It’s not your average small electric SUV, but that could be a strength as the Zeekr X takes on the established premium players
4.0 out of 5
Zeekr plans to take on Europe’s premium car manufacturers at their own game and the X is hard evidence that it means business. The small, electric Chinese SUV is not without its flaws but it feels like a classy proposition inside while a raft of unusual design and technology features will help it stand out next to more sober rivals. The Zeekr X is at its best as a relaxing runabout, so the flagship AWD powertrain that turns it into a hot Zeekr missile is probably overkill, even if the small projected price difference makes it sorely tempting.
What is a Zeekr? This is inevitably going to be the initial reaction for lots of UK motorists on first acquaintance with a Zeekr X, but they’d do well to get acclimatised to that sense of confusion and unfamiliarity. On one hand, Zeekr is just one of a plethora of little-known Chinese brands that will be launching in the UK in the coming years, following in the wake of BYD and Ora. On the other, the Zeekr X is not your usual European-market small premium SUV. Far from it.
Zeekr, then, is a ‘global luxury electric mobility brand’ owned by Geely, the Chinese conglomerate that also owns more familiar names like Lotus, Volvo, Polestar and Smart. The Zeekr X is being pitched as a compact electric luxury car and it uses Geely’s SEA (Sustainable Experience Architecture) platform, one that’s shared by the Smart #1 and #3, as well as the Volvo EX30. This does raise some obvious questions about the positioning of the X in relation to its similarly sized and ostensibly just-as-premium stablemates.
Amazingly, Zeekr was only founded as recently as 2021. Today it already has three models on sale, two in Europe – the large Zeekr 001 ‘shooting brake’ hatchback and this Zeekr X small SUV. Both are likely to hit the UK market in the next two to three years.
The Zeekr X is 4,432mm long, 162mm longer than a Smart #1, despite having the same wheelbase. It all adds up to very good levels of passenger space for such a compact model, with space inside for four large adults to sit comfortably. There’s a 362-litre boot out back, which is up on the Smart’s 288 litres but down on the impressively baggage-friendly Peugeot E-2008’s 434-litre capacity.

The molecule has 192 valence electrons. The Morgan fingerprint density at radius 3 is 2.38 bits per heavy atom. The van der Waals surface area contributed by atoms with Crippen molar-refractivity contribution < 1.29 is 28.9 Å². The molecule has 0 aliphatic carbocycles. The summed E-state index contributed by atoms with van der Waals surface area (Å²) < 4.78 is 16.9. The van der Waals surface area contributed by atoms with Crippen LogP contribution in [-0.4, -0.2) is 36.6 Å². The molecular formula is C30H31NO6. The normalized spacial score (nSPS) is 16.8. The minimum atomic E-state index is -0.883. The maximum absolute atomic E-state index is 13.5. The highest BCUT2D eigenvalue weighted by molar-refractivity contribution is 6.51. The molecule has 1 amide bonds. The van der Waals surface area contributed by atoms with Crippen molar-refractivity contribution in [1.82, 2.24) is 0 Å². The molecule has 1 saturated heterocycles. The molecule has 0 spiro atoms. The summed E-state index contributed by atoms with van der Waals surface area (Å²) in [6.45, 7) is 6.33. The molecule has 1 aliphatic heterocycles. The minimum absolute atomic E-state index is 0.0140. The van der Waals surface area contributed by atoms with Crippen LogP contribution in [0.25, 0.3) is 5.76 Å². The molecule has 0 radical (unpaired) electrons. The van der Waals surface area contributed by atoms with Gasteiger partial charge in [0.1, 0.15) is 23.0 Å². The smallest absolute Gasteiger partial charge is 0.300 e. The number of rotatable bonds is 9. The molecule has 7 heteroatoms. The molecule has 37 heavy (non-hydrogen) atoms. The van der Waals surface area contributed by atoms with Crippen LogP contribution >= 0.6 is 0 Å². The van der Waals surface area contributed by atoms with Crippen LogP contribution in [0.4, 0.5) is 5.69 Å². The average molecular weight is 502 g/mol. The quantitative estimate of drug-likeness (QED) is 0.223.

If you think of the Zeekr X as sitting between supermini-sized SUV models like the Peugeot and Smart, and larger mid-size SUVs like the Mercedes EQA and forthcoming Smart #3 in terms of size, you won’t be far off.
The Zeeker X comes in rear-wheel-drive, single-motor form or with dual motors and four-wheel drive. Even the former has a 272bhp output with 343Nm of torque. It’s enough for a 5.6-second 0-62mph blast, which would have been fearsomely quick in a small SUV a few years ago. These days, we’re acclimatised to that kind of pace from relatively ordinary EV models but the 422bhp and 543Nm of the dual-motor Zeekr X is huge, even by modern standards.
There are wide door pockets and some more storage space in the centre console but not a lot of other capacity for your clutter, so you may end up placing items on the wide, flat floor area. You won’t get much beyond a chunky paperback in the frunk, which is among the smallest we’ve seen.
The wireless phone-charging slot in the centre armrest is an unusual move, as is the built-in sunglasses holder up on the door frame where a driver’s grab handle might usually be. That’s nothing, however, compared with some of the stuff lurking in the menus of the Zeekr X infotainment system.
The car has a pet mode. Engage it and you can leave your dog, cat or whatever in the locked car with the climate control set to the perfect temperature to keep the animal happy. A ‘Pet Mode’ symbol illuminates on the external B-pillar display and on the main screen the current temperature is shown with a reassuring message for concerned passers-by (or perhaps for the pet?): “The owner will be back soon. Do not worry”.